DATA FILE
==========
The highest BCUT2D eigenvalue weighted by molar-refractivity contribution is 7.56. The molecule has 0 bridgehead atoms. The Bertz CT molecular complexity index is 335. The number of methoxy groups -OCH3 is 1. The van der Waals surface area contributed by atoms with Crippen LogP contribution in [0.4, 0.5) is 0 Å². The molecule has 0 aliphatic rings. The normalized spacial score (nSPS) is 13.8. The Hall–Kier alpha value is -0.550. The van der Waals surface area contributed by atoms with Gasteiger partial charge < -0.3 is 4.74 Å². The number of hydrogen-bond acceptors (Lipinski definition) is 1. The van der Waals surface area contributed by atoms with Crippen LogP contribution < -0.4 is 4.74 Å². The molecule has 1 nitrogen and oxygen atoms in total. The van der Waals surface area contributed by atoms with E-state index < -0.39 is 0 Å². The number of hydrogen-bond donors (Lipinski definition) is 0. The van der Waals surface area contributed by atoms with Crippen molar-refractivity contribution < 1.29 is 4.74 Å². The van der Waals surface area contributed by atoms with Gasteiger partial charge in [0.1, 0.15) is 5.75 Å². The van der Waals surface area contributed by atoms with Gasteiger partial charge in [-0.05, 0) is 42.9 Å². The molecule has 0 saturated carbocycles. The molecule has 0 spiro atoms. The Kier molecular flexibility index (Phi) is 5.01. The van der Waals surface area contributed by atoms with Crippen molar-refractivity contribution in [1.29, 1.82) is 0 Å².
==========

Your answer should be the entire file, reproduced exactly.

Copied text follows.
The highest BCUT2D eigenvalue weighted by molar-refractivity contribution is 7.56. The molecule has 0 bridgehead atoms. The Bertz CT molecular complexity index is 335. The number of methoxy groups -OCH3 is 1. The van der Waals surface area contributed by atoms with Crippen LogP contribution in [0.4, 0.5) is 0 Å². The molecule has 0 aliphatic rings. The normalized spacial score (nSPS) is 13.8. The Hall–Kier alpha value is -0.550. The van der Waals surface area contributed by atoms with Gasteiger partial charge < -0.3 is 4.74 Å². The number of hydrogen-bond acceptors (Lipinski definition) is 1. The van der Waals surface area contributed by atoms with Crippen LogP contribution < -0.4 is 4.74 Å². The molecule has 1 nitrogen and oxygen atoms in total. The van der Waals surface area contributed by atoms with E-state index < -0.39 is 0 Å². The number of hydrogen-bond donors (Lipinski definition) is 0. The van der Waals surface area contributed by atoms with Crippen molar-refractivity contribution < 1.29 is 4.74 Å². The van der Waals surface area contributed by atoms with Gasteiger partial charge in [0.1, 0.15) is 5.75 Å². The van der Waals surface area contributed by atoms with Gasteiger partial charge in [-0.05, 0) is 42.9 Å². The molecule has 0 saturated carbocycles. The molecule has 0 spiro atoms. The Kier molecular flexibility index (Phi) is 5.01. The van der Waals surface area contributed by atoms with Crippen molar-refractivity contribution in [1.29, 1.82) is 0 Å².